“The promoter put on a nice spread for us backstage,” Adams said. “We had fresh chicken cordon bleu and a barrel full of Heineken. We went out and played our set and came back to find it all over the walls and dripping off the ceiling. Black Sabbath destroyed our dressing room. It was actually kind of cool.” The members of The Dogs burst out in laughter as Adams tells this story.

Bassist Shawn Russell put a decade of service into The Dogs before moving to Presque Isle to open Shenanigan’s bar and restaurant with his wife Nancy in 1989. Russell died in July 2011 following a lengthy battle with cancer.

Dennis Garrett moved on in 1986. Other key players in The Dogs during the 1980s and 1990s include keyboardist Greg Deering (also a producer and engineer on the band’s early albums, Deering is a member of Little Rodeo), guitarist Gary Rand (currently of Scarborough), Chris Messier and the late Rick Haseltine.

“Rick was a phenomenal guitarist, but he switched over to bass when he played with us,” Adams said. “Gary Rand was an important part of the band for about 10 years.”

The Dogs recorded two further albums during the 1980s – “New English Rock” and 1989’s “Dogs Third”- the latter album bearing the image of a familiar sight around the Portland area during the 1980s.

“That’s ‘the dog man,’” Bruton said when I asked about the image. “He lived on the streets of Portland with his pack of dogs that were never leashed but had been trained by him to obey commands. You used to see them everywhere. He became our unofficial mascot.”

Bruton and Adams have overseen numerous lineup changes in their band over the years, including stretches when The Dogs were a four-piece group and a trio.

During a brief period prior to their current, more rock-based incarnation, The Dogs were more country than rock and roll. Bassist Walter Stanley is one of the key players responsible for The Dogs’ recent renewed lease on life.

“Before The Dogs, I hadn’t played in a band for 15 years,” Stanley told me. “Buddy and I were both members of the Bangor Elks. He said they needed a bass player. We put together a Sunday afternoon jam session to bring people in and generate money for a new sign for the Elks.”

During this period, The Dogs were billed as The Prairie Dogs, with lead singer Dave Eaton. The setlist consisted of mostly country music.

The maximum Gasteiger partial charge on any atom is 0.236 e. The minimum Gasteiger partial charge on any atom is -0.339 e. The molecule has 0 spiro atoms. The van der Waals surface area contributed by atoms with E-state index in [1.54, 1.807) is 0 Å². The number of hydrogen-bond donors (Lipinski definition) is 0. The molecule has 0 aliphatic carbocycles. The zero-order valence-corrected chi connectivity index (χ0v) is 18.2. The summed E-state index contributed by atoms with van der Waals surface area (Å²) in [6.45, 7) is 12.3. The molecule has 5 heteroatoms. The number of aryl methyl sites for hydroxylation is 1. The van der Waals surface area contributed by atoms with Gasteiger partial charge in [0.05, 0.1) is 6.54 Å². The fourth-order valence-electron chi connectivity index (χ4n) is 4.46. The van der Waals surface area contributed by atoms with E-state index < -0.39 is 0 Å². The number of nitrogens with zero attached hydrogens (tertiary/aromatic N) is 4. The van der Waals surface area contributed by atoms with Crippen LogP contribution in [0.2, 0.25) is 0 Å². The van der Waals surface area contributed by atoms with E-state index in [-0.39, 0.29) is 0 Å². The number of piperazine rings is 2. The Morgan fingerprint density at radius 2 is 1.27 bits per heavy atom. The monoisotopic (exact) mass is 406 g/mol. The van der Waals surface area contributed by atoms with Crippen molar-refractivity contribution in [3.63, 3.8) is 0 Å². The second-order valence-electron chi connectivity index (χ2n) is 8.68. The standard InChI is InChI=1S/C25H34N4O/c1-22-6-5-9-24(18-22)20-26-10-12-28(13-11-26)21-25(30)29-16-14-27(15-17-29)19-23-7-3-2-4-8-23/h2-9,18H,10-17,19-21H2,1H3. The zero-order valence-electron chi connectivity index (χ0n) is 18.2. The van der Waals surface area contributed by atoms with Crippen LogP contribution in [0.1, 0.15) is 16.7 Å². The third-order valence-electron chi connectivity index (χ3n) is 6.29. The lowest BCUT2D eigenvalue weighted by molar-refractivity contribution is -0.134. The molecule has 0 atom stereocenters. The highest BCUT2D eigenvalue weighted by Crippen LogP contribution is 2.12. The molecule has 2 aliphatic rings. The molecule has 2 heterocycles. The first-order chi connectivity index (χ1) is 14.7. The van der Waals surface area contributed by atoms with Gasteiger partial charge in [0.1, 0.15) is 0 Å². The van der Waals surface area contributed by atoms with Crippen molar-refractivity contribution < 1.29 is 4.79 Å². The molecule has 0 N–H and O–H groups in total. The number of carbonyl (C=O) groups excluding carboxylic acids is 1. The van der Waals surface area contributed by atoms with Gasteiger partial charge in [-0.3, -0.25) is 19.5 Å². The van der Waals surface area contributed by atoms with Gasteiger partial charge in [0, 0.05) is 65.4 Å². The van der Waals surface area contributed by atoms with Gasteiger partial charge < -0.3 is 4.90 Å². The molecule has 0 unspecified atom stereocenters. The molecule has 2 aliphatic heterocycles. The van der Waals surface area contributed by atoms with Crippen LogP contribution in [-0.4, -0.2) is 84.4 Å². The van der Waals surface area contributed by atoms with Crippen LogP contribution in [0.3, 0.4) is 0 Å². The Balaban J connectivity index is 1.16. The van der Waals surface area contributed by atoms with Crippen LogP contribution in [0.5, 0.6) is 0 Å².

“I think the band looked at the Prairie Dogs as a means to get them through a window until they could return the focus to rock and roll,” Stanley said. “We paddled along with that name for a while. Then we met Cheryl.”

Cheryl Oliver’s voice is a specimen of beauty. You’ve likely heard her without realizing it in the commercial jingles for Central Maine Harley-Davidson. She and Rich Stacey handle many of the band’s lead vocals these days.

“I had heard The Prairie Dogs because my employer at the time had hired them to perform at a banquet,” Oliver told me. “I didn’t know about The Dogs. When they were having all of their success in 1981, I was busy being born,” she said as the band laughed. “Sorry guys.”

Oliver had sung in a couple of bands prior to joining The Dogs. That she is singing at all today is nothing short of miraculous.

In 2012, Oliver sustained a very painful vocal injury which required nine weeks of intense vocal therapy. The injury had pulled her voice box to the right.

“It was very painful to talk and even more painful to sing,” she said. “I really thought I would never sing again. I was diagnosed with Muscle Tension Dysphonia. It was very scary.”

One night shortly after completing vocal therapy, Cheryl and her husband joined Walter and his wife for dinner.

“I had just written a song for my dad,” Oliver said. “I sang it for Walter and he liked it. He said that I might think about singing again but I said no. I didn’t want to take a chance to injuring my voice again.”

Stanley convinced Oliver to attend a couple of band rehearsals. When she joined in on a few songs, she says it felt natural to sing with these musicians. In 2016, she officially joined The Dogs.